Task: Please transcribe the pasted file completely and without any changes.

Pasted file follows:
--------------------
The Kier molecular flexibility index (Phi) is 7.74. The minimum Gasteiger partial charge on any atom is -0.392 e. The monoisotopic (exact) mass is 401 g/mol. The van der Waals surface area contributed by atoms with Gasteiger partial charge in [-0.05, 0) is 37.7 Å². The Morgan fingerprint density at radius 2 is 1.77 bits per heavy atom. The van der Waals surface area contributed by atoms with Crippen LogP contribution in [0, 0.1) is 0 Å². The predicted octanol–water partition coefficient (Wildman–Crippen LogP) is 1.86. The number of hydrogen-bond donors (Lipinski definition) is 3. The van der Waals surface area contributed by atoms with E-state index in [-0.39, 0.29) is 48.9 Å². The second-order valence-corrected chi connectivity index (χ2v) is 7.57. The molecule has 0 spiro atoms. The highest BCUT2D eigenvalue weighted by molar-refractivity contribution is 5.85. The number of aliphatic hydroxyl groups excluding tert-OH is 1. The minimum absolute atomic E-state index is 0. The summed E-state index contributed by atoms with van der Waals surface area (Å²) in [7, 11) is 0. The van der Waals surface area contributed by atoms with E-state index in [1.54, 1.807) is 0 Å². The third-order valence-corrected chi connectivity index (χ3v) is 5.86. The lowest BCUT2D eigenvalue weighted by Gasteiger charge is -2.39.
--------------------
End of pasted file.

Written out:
The Kier molecular flexibility index (Phi) is 7.74. The minimum Gasteiger partial charge on any atom is -0.392 e. The monoisotopic (exact) mass is 401 g/mol. The van der Waals surface area contributed by atoms with Gasteiger partial charge in [-0.05, 0) is 37.7 Å². The Morgan fingerprint density at radius 2 is 1.77 bits per heavy atom. The van der Waals surface area contributed by atoms with Crippen LogP contribution in [0, 0.1) is 0 Å². The predicted octanol–water partition coefficient (Wildman–Crippen LogP) is 1.86. The number of hydrogen-bond donors (Lipinski definition) is 3. The van der Waals surface area contributed by atoms with E-state index in [-0.39, 0.29) is 48.9 Å². The second-order valence-corrected chi connectivity index (χ2v) is 7.57. The molecule has 0 spiro atoms. The highest BCUT2D eigenvalue weighted by molar-refractivity contribution is 5.85. The number of aliphatic hydroxyl groups excluding tert-OH is 1. The minimum absolute atomic E-state index is 0. The summed E-state index contributed by atoms with van der Waals surface area (Å²) in [7, 11) is 0. The van der Waals surface area contributed by atoms with E-state index in [1.54, 1.807) is 0 Å². The third-order valence-corrected chi connectivity index (χ3v) is 5.86. The lowest BCUT2D eigenvalue weighted by Gasteiger charge is -2.39.